A former Brooklyn, N.Y., Fiat Chrysler Automobiles dealership that sued its floorplan lender to recoup alleged multimillion-dollar embezzlement losses may have to look elsewhere for payment.
Brooklyn Auto Group and its former owner, Robert Lee Jr., claimed a lender employee performed fraudulent audits to help the dealership's longtime office manager-controller cover up her embezzlement. But a New York appeals panel ruled that the dealership and Lee can't pursue fraud and other claims against lender Sovereign Bank N.A. and its parent company, Santander Holdings USA Inc., to cover the alleged embezzlement losses.
According to the plaintiffs' suit, the office manager "misappropriated for her own use" cash from deposits and payments for leases and sales for well over a decade after her 1998 hiring. During that time, the suit said, the office manager and the bank's male auditor were "very friendly" and had an "inappropriate" personal or financial relationship.
Dealership lawyer Seth Dobbs, of Pine Brook, N.J., said his clients lost more than $2 million, plus the owner was forced to use his personal property as collateral to retain floorplan financing. The dealership had no alternative but to close, Dobbs said.
No criminal charges were filed, according to bank lawyer James Kassis of Florham Park, N.J.
The Appellate Division of the New York State Supreme Court threw out the case against the bank, its auditor and a bank vice president.
The unanimous decision of the four-member panel said fraud requires proof of a "material misrepresentation" of fact, knowledge that it's false and an intent that the victim reasonably relied on that misrepresentation. Here, though, "the complaint fails to set forth any dates or details of the bank defendants' alleged misstatements or misrepresentations," a failure that torpedoes the fraud allegation.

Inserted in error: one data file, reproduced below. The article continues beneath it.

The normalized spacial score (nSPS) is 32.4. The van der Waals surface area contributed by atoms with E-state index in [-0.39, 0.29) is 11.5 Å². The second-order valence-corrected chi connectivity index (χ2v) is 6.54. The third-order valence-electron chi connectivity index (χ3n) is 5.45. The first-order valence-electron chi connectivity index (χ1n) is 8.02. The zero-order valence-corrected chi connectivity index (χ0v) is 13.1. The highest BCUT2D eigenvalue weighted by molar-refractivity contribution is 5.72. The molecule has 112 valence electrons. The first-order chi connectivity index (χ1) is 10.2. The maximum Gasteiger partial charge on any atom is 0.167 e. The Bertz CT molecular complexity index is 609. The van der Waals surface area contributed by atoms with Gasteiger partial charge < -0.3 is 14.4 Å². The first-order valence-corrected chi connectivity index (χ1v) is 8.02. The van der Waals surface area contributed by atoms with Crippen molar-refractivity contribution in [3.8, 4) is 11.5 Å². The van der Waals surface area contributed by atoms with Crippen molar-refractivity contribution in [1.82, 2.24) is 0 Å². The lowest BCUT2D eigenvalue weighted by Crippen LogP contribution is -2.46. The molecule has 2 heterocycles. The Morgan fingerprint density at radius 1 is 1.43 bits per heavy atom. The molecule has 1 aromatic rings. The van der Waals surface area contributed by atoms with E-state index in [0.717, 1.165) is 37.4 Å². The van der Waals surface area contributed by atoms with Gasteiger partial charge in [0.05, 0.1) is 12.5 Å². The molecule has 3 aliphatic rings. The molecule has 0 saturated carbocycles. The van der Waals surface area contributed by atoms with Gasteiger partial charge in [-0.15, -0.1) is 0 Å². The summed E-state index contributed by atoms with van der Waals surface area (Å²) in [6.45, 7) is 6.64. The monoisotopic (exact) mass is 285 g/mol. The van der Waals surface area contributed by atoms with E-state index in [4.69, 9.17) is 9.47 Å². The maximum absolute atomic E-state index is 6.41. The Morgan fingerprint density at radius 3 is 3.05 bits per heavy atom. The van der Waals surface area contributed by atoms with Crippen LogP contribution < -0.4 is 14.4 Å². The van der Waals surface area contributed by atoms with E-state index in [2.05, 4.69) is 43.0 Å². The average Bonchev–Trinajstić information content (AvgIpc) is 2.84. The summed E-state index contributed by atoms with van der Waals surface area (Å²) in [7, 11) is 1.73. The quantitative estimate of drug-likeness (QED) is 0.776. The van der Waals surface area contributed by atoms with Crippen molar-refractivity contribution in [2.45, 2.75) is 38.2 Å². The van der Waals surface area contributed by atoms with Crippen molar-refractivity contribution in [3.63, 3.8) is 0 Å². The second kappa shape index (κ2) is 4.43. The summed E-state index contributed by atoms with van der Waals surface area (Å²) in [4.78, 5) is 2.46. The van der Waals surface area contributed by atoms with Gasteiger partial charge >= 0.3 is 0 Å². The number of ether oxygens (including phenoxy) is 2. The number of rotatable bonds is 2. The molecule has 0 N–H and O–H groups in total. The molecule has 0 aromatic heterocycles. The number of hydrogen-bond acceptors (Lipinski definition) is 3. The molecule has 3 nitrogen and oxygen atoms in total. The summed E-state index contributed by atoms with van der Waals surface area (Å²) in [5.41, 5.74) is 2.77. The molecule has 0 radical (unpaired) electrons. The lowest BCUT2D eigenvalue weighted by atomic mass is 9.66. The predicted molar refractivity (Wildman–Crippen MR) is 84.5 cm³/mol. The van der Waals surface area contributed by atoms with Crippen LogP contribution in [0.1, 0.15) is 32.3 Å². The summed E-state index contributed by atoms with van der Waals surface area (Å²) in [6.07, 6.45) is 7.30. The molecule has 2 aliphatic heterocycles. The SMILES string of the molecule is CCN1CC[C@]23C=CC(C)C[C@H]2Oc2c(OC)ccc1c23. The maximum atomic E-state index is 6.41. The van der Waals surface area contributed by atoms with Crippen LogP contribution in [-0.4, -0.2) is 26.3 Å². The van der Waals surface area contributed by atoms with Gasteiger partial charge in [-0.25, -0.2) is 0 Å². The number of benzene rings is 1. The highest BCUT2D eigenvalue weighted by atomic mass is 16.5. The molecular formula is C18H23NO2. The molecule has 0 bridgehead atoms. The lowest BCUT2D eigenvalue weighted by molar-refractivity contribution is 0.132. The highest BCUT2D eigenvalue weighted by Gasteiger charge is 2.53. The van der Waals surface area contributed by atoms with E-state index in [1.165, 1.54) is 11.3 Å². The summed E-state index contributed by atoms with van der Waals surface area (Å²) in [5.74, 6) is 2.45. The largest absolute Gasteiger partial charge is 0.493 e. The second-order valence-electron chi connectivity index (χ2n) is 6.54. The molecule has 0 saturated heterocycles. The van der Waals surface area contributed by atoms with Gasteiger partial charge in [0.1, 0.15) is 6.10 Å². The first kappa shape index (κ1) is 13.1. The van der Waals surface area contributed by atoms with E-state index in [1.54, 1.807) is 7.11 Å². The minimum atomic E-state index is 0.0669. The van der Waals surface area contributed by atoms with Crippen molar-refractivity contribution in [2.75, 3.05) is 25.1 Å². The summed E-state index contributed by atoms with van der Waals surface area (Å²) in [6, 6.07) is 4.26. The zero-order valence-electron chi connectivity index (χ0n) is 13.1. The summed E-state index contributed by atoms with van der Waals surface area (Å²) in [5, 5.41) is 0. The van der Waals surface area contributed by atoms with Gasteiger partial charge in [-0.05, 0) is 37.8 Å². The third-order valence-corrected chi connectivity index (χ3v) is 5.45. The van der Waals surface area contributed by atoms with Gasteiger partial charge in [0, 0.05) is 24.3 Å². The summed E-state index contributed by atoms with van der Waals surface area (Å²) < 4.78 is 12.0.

Other claims against the lender also fell short for lack of evidence in the court's view, including breach of good faith and fair dealing, unjust enrichment and negligent misrepresentation.
The bank denied any wrongdoing and said the dealer and dealership were seeking "deeper pockets" than the former office manager's.
In court papers, the bank argued that "the plaintiffs were willfully blind to a prolonged embezzlement scheme allegedly carried out" during the owner's frequent out-of-state trips. "Plaintiffs have continued to avoid responsibility for their own neglect and have instead lashed out at their bank, their financiers and their accountants," the bank added.
Dobbs said claims against the store's former office manager and former accountant are still pending. He also said his clients are considering further legal steps against the lender.
This is the plaintiffs' second suit against the defendants to be dismissed. They filed a civil claim in federal court under the Racketeer Influenced and Corrupt Organizations Act in 2012. That case was tossed prior to the filing of the current case in 2014.
Since the time of the alleged wrongdoing, Sovereign Bank N.A. underwent a name change; it's now Santander Bank N.A.